8.5 Typical Samba Configuration Scenarios

Samba configurations can be as simple or as complex as you need them to be. This section contains some basic guidelines and examples for using the Samba Management plug-in for iManager and other tools to set up Samba access in an OES environment.

8.5.1 Setting Up a Workgroup and Shares (Access Points)

Users need to be able to access the Samba server in My Network Places and Windows Explorer just as they would a Windows server. This means that the server needs to be assigned to a workgroup and it needs to publish Windows shares (access points) that are visible to users.

The Importance of Changing the Default Workgroup Setting

When users browse the network from Windows workstations, they can typically see only the Windows workstations and servers in the same workgroup. Because WORKGROUP is the default workgroup name for all Windows 2000 and Windows XP workstations in an OES network, the WORKGROUP workgroup can contain hundreds of workstations and servers, rendering it nearly unusable.

For instructions on how to change the workgroup setting for your Samba server, see Section B.2.1, Changing the Workgroup Name.

Types of Samba Shares

By default, the Samba server publishes certain preconfigured shares. However, these defaults are insufficient for many Samba installations. For example, the users share, as it is defined by default, provides access by authenticated users to all the home directories on a traditional Linux volume.

Before your users can access Samba services, they must have rights to one or more work directories on the Samba server. There are various kinds of work areas: private, shared by a group, or publicly available. Home directories are usually private, whereas collaboration directories are shared by a group.

The following sections provide guidelines for customizing the default share configurations and setting up shares for private and group access.

8.5.2 Creating Private Home Directories for Samba Users

If you have previously administered Samba servers outside of an OES context, you might expect that user home directories are automatically created the first time a user logs in to the Samba server.

This is not the case in OES because Samba is not a PAM-enabled service. (See OES Services That Require LUM-Enabled Access in the OES 11 SP2: Planning and Implementation Guide.) Therefore, if you plan to provide Samba users with home directories, you must determine an alternate method for creating them.

Types of Volumes for Home Directories

On an OES server, there are three basic types of volumes you can use for creating home directories:

  • Traditional Linux volumes (/home)

  • Traditional Linux volumes that are also configured as NCP volumes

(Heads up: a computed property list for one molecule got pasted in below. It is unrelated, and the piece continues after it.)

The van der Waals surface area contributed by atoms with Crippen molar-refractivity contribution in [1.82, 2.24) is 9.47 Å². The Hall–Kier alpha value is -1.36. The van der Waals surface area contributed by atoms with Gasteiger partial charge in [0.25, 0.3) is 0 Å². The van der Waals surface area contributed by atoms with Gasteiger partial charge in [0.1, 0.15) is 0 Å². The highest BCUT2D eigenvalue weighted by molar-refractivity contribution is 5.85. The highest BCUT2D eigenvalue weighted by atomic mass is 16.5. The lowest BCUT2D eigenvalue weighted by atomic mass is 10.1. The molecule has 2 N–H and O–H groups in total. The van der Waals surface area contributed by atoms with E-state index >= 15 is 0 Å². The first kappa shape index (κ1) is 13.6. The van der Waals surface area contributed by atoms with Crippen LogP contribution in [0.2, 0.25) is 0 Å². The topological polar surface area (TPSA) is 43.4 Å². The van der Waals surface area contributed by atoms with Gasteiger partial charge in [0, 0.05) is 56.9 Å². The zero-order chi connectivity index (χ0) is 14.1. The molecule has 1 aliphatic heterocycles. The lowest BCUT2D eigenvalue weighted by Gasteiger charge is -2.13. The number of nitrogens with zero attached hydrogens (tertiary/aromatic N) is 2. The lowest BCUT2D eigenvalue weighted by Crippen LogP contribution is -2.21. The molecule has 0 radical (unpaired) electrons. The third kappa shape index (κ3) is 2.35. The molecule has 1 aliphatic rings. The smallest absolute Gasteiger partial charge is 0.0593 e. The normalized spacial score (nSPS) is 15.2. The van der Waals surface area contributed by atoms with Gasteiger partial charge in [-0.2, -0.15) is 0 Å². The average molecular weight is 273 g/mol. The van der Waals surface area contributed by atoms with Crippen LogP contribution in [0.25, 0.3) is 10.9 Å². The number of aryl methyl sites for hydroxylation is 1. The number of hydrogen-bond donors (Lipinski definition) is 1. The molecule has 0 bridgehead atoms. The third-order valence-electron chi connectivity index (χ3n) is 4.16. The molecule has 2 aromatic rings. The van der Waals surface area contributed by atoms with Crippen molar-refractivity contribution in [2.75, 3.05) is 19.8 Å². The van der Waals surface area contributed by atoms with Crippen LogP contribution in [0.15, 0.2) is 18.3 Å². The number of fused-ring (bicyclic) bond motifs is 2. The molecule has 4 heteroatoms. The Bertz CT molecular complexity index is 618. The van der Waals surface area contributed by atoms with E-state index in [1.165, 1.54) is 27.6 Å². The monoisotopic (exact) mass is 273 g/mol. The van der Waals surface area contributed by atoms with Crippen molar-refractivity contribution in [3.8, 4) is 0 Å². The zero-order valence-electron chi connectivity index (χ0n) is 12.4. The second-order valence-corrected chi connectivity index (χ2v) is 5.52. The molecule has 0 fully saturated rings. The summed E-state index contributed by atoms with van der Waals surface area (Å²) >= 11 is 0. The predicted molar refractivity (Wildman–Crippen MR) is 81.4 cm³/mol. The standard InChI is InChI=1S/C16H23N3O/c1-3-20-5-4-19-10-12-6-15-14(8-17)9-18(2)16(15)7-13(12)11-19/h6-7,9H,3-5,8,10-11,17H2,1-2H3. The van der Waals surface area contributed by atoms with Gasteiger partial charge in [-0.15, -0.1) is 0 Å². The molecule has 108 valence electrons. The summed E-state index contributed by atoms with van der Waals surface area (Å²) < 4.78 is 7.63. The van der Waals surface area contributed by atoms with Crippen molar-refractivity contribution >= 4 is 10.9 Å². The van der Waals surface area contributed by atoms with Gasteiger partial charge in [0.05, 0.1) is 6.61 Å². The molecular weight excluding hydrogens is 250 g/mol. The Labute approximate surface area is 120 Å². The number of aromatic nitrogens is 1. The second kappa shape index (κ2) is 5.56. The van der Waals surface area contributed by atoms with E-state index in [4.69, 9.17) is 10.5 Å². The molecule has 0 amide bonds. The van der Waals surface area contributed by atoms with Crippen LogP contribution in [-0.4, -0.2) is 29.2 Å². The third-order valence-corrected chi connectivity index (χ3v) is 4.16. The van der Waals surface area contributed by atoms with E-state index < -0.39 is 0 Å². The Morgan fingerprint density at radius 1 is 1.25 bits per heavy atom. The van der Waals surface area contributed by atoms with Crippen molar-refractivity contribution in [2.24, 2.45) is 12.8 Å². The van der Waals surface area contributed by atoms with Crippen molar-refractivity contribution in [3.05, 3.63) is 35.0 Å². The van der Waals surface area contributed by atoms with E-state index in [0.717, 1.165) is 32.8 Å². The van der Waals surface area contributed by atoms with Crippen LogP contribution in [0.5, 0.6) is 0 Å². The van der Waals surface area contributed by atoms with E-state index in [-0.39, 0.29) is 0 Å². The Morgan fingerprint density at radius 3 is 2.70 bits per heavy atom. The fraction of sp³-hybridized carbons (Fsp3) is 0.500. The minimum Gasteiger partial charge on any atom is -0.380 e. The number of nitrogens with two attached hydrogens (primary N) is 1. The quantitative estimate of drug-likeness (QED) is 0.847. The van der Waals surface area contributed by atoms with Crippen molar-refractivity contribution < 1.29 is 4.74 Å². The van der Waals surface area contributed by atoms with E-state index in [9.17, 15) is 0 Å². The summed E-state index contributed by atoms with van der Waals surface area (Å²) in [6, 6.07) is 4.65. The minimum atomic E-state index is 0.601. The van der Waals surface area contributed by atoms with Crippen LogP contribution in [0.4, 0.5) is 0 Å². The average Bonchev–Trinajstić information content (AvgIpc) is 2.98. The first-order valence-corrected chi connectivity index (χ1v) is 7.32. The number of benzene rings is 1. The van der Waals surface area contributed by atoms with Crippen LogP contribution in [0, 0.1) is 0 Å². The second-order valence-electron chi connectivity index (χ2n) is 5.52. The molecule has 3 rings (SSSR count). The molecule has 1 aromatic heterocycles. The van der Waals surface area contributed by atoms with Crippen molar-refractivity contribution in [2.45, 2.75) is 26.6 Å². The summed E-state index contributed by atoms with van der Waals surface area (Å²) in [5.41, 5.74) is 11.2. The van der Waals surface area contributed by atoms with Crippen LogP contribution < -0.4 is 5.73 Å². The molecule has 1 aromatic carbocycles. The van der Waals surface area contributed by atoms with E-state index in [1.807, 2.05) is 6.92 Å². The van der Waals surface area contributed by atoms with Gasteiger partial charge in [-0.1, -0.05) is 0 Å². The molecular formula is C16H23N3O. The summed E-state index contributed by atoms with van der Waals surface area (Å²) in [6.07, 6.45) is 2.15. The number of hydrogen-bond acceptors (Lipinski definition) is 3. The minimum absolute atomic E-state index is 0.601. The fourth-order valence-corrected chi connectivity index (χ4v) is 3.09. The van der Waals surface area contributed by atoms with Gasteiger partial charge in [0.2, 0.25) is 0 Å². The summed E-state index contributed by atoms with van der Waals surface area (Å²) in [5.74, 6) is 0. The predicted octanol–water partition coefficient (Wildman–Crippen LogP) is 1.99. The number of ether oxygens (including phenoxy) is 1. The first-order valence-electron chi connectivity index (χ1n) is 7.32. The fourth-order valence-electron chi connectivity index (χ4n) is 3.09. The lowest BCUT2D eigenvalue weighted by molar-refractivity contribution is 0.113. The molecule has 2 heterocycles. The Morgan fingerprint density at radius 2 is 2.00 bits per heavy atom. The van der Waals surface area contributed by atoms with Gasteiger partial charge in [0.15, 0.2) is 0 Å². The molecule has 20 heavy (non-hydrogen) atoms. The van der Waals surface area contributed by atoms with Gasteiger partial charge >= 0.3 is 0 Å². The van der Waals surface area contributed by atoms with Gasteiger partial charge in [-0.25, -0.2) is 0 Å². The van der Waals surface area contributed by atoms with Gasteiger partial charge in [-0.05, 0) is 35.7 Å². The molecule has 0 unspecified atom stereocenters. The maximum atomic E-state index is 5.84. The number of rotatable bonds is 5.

• NSS volumes (which are also NCP volumes by definition)

Table 8-1 summarizes the Samba accessibility to home directories for each volume type:

Table 8-1 Home Directory Accessibility by Volume Type

Volume Type

Creation Method

Access Control

Initial Accessibility

Notes and Caveats

Traditional Linux

Log in as the user to a PAM-enabled service (Samba is not PAM-enabled. Therefore, logging in to Samba doesn’t create home directories, as explained in Section A.5, Home Directory Creation Is Not Automatic.)

POSIX file attributes

  • Visible - all home directories can be seen by an authenticated user.

  • Browseable - the content of all home directories is browseable.

  • Modifiable - owners can modify the content of their own home directories. Group and Other users can’t modify the content of directories they don’t own.

To make the contents of home (and other) directories private (non-browseable), use chmod to change the file attributes so that only the owner has rights. For instructions, see Providing a Private Work Directory in the OES 11 SP2: Planning and Implementation Guide.

Alternatively, you can modify the [homes] share in the smb.conf file as explained in Section 8.5.3, Creating Home Directories on Traditional Linux Volumes. Following these instructions hides the home directories in Samba because users see only their home directory contents and not the home directory itself.

NCP on Traditional Linux

iManager at user-creation time

POSIX file attributes

  • Visible - all home directories can be seen by an authenticated user.

  • Browseable - initially no users can see directory contents. This is because the users are not the directory owners from a POSIX perspective. See the additional explanation in the next column.

  • Modifiable - initially the user can’t modify directory contents because the user is not the directory owner from a POSIX perspective. See the additional explanation in the next column.

To make these home directories browseable and modifiable for the directory owner, you must use chown to change the POSIX owner from the eDirectory Admin user to the actual user. For instructions, see Section 8.5.4, Creating Home Directories Using iManager.

After changing POSIX directory ownership, other users are still not able to browse or modify directory contents because iManager assigns no POSIX Group or Other file attributes when it creates the directory.

 

Log in as the user to a PAM-enabled service (Samba is not PAM-enabled. Therefore, logging in to Samba doesn’t create home directories, as explained in Section A.5, Home Directory Creation Is Not Automatic.